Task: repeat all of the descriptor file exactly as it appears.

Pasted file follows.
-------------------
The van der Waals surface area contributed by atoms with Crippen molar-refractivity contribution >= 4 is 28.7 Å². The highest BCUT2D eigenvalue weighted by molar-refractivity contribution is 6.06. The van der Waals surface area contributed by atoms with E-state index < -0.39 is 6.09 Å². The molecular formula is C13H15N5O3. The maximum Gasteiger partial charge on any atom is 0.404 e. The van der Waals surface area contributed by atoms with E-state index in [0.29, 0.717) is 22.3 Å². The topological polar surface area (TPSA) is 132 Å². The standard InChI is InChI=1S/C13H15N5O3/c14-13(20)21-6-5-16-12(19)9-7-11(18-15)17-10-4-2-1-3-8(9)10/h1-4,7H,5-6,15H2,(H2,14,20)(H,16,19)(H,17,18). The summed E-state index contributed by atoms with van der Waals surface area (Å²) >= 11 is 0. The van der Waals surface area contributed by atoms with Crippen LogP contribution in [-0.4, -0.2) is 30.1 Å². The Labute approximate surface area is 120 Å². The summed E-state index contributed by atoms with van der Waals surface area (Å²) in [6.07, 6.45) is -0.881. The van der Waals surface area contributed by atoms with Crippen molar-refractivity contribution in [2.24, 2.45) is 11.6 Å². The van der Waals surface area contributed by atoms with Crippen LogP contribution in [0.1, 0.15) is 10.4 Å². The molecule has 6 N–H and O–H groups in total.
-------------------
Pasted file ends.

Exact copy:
The van der Waals surface area contributed by atoms with Crippen molar-refractivity contribution >= 4 is 28.7 Å². The highest BCUT2D eigenvalue weighted by molar-refractivity contribution is 6.06. The van der Waals surface area contributed by atoms with E-state index < -0.39 is 6.09 Å². The molecular formula is C13H15N5O3. The maximum Gasteiger partial charge on any atom is 0.404 e. The van der Waals surface area contributed by atoms with E-state index in [0.29, 0.717) is 22.3 Å². The topological polar surface area (TPSA) is 132 Å². The standard InChI is InChI=1S/C13H15N5O3/c14-13(20)21-6-5-16-12(19)9-7-11(18-15)17-10-4-2-1-3-8(9)10/h1-4,7H,5-6,15H2,(H2,14,20)(H,16,19)(H,17,18). The summed E-state index contributed by atoms with van der Waals surface area (Å²) >= 11 is 0. The van der Waals surface area contributed by atoms with Crippen LogP contribution in [-0.4, -0.2) is 30.1 Å². The Labute approximate surface area is 120 Å². The summed E-state index contributed by atoms with van der Waals surface area (Å²) in [6.07, 6.45) is -0.881. The van der Waals surface area contributed by atoms with Crippen molar-refractivity contribution in [2.24, 2.45) is 11.6 Å². The van der Waals surface area contributed by atoms with Crippen LogP contribution in [0.1, 0.15) is 10.4 Å². The molecule has 6 N–H and O–H groups in total.